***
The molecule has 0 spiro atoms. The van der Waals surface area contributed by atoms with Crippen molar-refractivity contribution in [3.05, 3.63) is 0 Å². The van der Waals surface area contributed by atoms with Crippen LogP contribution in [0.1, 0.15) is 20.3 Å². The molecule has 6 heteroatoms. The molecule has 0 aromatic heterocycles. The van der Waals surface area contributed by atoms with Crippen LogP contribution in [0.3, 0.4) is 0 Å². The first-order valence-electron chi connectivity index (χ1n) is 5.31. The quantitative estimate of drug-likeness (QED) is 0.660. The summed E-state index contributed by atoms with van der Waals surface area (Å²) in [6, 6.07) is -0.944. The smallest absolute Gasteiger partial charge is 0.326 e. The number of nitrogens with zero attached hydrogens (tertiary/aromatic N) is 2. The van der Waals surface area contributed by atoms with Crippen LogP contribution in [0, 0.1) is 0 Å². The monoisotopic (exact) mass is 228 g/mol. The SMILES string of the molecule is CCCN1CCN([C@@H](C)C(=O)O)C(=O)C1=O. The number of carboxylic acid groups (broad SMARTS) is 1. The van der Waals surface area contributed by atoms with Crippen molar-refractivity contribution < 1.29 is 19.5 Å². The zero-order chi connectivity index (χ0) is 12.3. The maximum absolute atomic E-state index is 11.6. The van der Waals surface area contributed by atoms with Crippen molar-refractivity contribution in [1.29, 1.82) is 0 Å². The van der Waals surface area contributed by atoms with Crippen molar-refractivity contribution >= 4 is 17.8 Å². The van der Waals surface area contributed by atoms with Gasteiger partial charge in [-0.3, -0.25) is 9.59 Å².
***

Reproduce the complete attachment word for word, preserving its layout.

The molecule has 0 spiro atoms. The van der Waals surface area contributed by atoms with Crippen molar-refractivity contribution in [3.05, 3.63) is 0 Å². The van der Waals surface area contributed by atoms with Crippen LogP contribution in [0.1, 0.15) is 20.3 Å². The molecule has 6 heteroatoms. The molecule has 0 aromatic heterocycles. The van der Waals surface area contributed by atoms with Crippen LogP contribution in [0.3, 0.4) is 0 Å². The first-order valence-electron chi connectivity index (χ1n) is 5.31. The quantitative estimate of drug-likeness (QED) is 0.660. The summed E-state index contributed by atoms with van der Waals surface area (Å²) in [6, 6.07) is -0.944. The smallest absolute Gasteiger partial charge is 0.326 e. The number of nitrogens with zero attached hydrogens (tertiary/aromatic N) is 2. The van der Waals surface area contributed by atoms with Crippen LogP contribution in [0, 0.1) is 0 Å². The monoisotopic (exact) mass is 228 g/mol. The SMILES string of the molecule is CCCN1CCN([C@@H](C)C(=O)O)C(=O)C1=O. The number of carboxylic acid groups (broad SMARTS) is 1. The van der Waals surface area contributed by atoms with Crippen molar-refractivity contribution < 1.29 is 19.5 Å². The zero-order chi connectivity index (χ0) is 12.3. The maximum absolute atomic E-state index is 11.6. The van der Waals surface area contributed by atoms with Crippen molar-refractivity contribution in [1.29, 1.82) is 0 Å². The van der Waals surface area contributed by atoms with Crippen molar-refractivity contribution >= 4 is 17.8 Å². The van der Waals surface area contributed by atoms with Gasteiger partial charge in [-0.3, -0.25) is 9.59 Å².